available for wobblers
by Antonio M. Cruz,
Veterinary Teaching Hospital, University of Guelph
Wobbler syndrome encompasses a group of diseases characterized by gait
instability. One of these diseases comes under the name of cervical vertebral
stenotic myelopathy, producing spinal cord compression at the neck level.
This is a disease characterized by an abnormal gait in the front and/or
hind legs, usually worse in the hind. It is referred to as
wobbler syndrome as the horse may seem wobbly when walking
or exercising. The severity of the observed signs varies among horses.
Some horses may seem to have
a stiff neck, appear weak or lazy, stumble more than normal,
or give missteps. Others may be reluctant to rise or fall easily. These
horses suffer from ataxia a loss
of the sense of where their feet are placed and may appear drunk
as the horse lacks perception of where its limbs are.
The etiology of this condition has been linked to osteochondrosis and
to nutritional factors including mineral imbalances. The potential inherited
nature of this disease has been widely debated. To date, no single cause
of the condition has been identified but in growing
animals it is believed that a strong dietary component is involved in
and Debbie Waekens (right) brought Zippy, then a yearling, to the
OVC suffering from severe ataxia. A
team of veterinarians, Drs. Antonio Cruz, Scott Weese, and Dan Kenney
(left to right) and neurologist Dr. Smith-Maxie diagnosed Zippy.
the help of Dr. James Robertson, of Ohio State University, surgery
was performed that involved fusing the affected vertebrae in the
young horses neck. Over a year later Zippy is steady and comfortable
and looks as if he will be able to pull his family in a carriage.
While the success of the surgical treatment is based on a number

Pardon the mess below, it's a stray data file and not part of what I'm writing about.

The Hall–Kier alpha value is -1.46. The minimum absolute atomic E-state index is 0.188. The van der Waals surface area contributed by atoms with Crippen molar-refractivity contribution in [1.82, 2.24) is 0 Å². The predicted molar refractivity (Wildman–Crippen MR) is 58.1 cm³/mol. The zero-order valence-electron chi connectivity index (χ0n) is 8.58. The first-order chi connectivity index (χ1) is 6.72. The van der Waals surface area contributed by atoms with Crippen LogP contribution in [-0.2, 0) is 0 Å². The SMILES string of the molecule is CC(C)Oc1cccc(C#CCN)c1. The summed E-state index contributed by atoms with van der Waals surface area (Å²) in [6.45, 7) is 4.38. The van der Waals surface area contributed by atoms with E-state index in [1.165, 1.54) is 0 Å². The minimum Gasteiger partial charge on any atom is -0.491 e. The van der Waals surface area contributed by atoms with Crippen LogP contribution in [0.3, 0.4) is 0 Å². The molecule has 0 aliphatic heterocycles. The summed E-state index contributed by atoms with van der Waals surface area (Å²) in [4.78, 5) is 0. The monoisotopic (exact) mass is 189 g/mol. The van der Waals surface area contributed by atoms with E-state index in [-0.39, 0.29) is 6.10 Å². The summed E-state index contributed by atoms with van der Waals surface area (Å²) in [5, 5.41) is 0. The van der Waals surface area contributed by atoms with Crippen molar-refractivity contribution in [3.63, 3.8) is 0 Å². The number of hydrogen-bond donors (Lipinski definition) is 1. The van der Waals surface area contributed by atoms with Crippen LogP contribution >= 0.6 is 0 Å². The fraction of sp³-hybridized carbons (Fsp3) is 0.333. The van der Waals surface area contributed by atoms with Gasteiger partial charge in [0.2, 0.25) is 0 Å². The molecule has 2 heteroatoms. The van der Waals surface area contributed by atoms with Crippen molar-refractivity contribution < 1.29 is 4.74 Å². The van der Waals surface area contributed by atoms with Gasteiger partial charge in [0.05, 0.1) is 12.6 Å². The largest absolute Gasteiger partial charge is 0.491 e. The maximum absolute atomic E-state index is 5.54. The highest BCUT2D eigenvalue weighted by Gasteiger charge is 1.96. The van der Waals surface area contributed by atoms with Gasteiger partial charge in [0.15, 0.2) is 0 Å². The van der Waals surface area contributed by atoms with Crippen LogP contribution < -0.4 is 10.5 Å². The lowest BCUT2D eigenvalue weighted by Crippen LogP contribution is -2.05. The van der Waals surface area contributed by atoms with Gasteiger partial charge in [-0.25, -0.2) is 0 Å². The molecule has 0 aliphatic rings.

of factors, across North America a reported improvement in 75 %
of the cases is encouraging.
It is important to recognize the signs of wobbler syndrome and identify
an affected horse early to give your horse the best chance to heal. Since
the clinical condition known as wobbler encompasses spinal
cord compression as well as other conditions causing ataxia, the collection
and examination of the cerebrospinal fluid (CSF) is essential. Other differentials
include Equine Protozoal Myeloencephalitis (EPM), a neurological form
of rhinopneumonitis and traumatic injuries. The perception that the problem
is increasing in the horse population may actually be due to an increased
awareness, as well as improved expertise in applying more sophisticated
To correctly diagnose your horse a veterinarian will perform a neurologic
examination and identify the location of the lesion (i.e. brain, spinal
cord). Further diagnostic tests will be required, including the radiography
(x-ray) of the cervical spine and performing a
contrast study of the spinal canal (myelogram) under general anesthesia.
This is currently only available in Ontario at the Ontario Veterinary
College (OVC). A myelogram involves the injection of a special contrast
media around the spinal cord immediately followed by
radiographs. The contrast media will highlight the roof and floor of the
spinal canal allowing a view of any significant narrowing. The development
contrast media has diminished the side effects and the rate of complication
associated with this procedure. A cerebrospinal fluid (CSF) sample will
be collected prior to
the myelogram. The CSF will be submitted to the university laboratory
for routine examination as well as to a Kentucky laboratory for EPM testing.
A wobbler left untreated may deteriorate to the point of injuring itself
or others, especially when struggling to rise. In the short term, medical
treatment for subtly affected animals, along with stall rest, may provide
relief. In the long term, often the animal will relapse when allowed unrestricted
exercise or when placed in training.
Until now, most wobblers
were euthanized. However, horse owners have demanded a better approach
to treating these animals. This has resulted in a more widespread acceptance
of surgical treatment. These techniques are now being demonstrated successfully
at the Ontario Veterinary College (OVC), Large Animal
For more information on wobbler syndrome, visit the Disease Watch Index
(519) 837-0061, Fax: (519) 767-1081